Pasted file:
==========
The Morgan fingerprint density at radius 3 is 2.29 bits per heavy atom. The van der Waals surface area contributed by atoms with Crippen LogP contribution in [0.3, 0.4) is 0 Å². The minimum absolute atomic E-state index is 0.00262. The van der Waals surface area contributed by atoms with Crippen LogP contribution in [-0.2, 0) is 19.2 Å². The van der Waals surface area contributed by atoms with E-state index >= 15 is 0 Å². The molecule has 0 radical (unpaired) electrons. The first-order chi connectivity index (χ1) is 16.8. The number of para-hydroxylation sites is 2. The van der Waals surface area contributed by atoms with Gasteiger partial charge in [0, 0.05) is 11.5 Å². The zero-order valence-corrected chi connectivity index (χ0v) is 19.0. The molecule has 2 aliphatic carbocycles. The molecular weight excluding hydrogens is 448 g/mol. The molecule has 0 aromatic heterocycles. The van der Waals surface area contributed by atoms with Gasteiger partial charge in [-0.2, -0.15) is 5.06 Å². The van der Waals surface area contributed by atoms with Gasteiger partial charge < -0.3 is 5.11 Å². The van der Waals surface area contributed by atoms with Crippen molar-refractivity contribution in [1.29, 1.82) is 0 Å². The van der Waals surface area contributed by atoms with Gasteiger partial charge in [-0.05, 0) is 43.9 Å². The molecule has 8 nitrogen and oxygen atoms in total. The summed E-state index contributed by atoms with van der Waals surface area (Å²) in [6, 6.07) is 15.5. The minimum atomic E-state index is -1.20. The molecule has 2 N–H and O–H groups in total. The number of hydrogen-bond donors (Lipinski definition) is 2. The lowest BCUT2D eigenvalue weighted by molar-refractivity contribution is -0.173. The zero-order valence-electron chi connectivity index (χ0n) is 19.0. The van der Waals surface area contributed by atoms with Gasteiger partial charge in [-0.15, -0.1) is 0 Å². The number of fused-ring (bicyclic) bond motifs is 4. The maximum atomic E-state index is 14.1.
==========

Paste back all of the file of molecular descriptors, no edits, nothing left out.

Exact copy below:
The Morgan fingerprint density at radius 3 is 2.29 bits per heavy atom. The van der Waals surface area contributed by atoms with Crippen LogP contribution in [0.3, 0.4) is 0 Å². The minimum absolute atomic E-state index is 0.00262. The van der Waals surface area contributed by atoms with Crippen LogP contribution in [-0.2, 0) is 19.2 Å². The van der Waals surface area contributed by atoms with E-state index >= 15 is 0 Å². The molecule has 0 radical (unpaired) electrons. The first-order chi connectivity index (χ1) is 16.8. The number of para-hydroxylation sites is 2. The van der Waals surface area contributed by atoms with Gasteiger partial charge in [0, 0.05) is 11.5 Å². The zero-order valence-corrected chi connectivity index (χ0v) is 19.0. The molecule has 2 aliphatic carbocycles. The molecular weight excluding hydrogens is 448 g/mol. The molecule has 0 aromatic heterocycles. The van der Waals surface area contributed by atoms with Gasteiger partial charge in [-0.2, -0.15) is 5.06 Å². The van der Waals surface area contributed by atoms with Gasteiger partial charge < -0.3 is 5.11 Å². The van der Waals surface area contributed by atoms with Crippen molar-refractivity contribution in [1.29, 1.82) is 0 Å². The van der Waals surface area contributed by atoms with Gasteiger partial charge in [-0.05, 0) is 43.9 Å². The molecule has 8 nitrogen and oxygen atoms in total. The summed E-state index contributed by atoms with van der Waals surface area (Å²) in [6, 6.07) is 15.5. The minimum atomic E-state index is -1.20. The molecule has 2 N–H and O–H groups in total. The number of hydrogen-bond donors (Lipinski definition) is 2. The lowest BCUT2D eigenvalue weighted by molar-refractivity contribution is -0.173. The zero-order valence-electron chi connectivity index (χ0n) is 19.0. The van der Waals surface area contributed by atoms with Gasteiger partial charge in [-0.15, -0.1) is 0 Å². The number of fused-ring (bicyclic) bond motifs is 4. The maximum atomic E-state index is 14.1.